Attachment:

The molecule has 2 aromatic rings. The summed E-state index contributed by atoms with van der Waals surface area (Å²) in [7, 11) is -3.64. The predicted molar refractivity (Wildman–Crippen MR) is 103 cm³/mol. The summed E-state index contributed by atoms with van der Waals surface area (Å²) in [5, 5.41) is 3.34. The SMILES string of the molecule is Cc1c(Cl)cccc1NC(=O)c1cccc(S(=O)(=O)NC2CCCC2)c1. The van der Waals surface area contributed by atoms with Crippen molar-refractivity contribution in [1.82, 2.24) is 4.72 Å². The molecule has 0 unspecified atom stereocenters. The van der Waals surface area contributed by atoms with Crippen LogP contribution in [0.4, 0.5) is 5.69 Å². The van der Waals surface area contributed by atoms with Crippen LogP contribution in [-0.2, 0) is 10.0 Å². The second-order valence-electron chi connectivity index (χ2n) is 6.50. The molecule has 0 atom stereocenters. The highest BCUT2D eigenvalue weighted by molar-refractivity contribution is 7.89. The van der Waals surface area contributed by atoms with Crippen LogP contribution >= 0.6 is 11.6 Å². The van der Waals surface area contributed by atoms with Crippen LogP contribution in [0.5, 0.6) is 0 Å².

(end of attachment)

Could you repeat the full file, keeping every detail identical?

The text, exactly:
The molecule has 2 aromatic rings. The summed E-state index contributed by atoms with van der Waals surface area (Å²) in [7, 11) is -3.64. The predicted molar refractivity (Wildman–Crippen MR) is 103 cm³/mol. The summed E-state index contributed by atoms with van der Waals surface area (Å²) in [5, 5.41) is 3.34. The SMILES string of the molecule is Cc1c(Cl)cccc1NC(=O)c1cccc(S(=O)(=O)NC2CCCC2)c1. The van der Waals surface area contributed by atoms with Crippen molar-refractivity contribution in [1.82, 2.24) is 4.72 Å². The molecule has 0 unspecified atom stereocenters. The van der Waals surface area contributed by atoms with Crippen LogP contribution in [0.4, 0.5) is 5.69 Å². The van der Waals surface area contributed by atoms with Crippen LogP contribution in [-0.2, 0) is 10.0 Å². The second-order valence-electron chi connectivity index (χ2n) is 6.50. The molecule has 0 atom stereocenters. The highest BCUT2D eigenvalue weighted by molar-refractivity contribution is 7.89. The van der Waals surface area contributed by atoms with Crippen LogP contribution >= 0.6 is 11.6 Å². The van der Waals surface area contributed by atoms with Crippen LogP contribution in [0.5, 0.6) is 0 Å².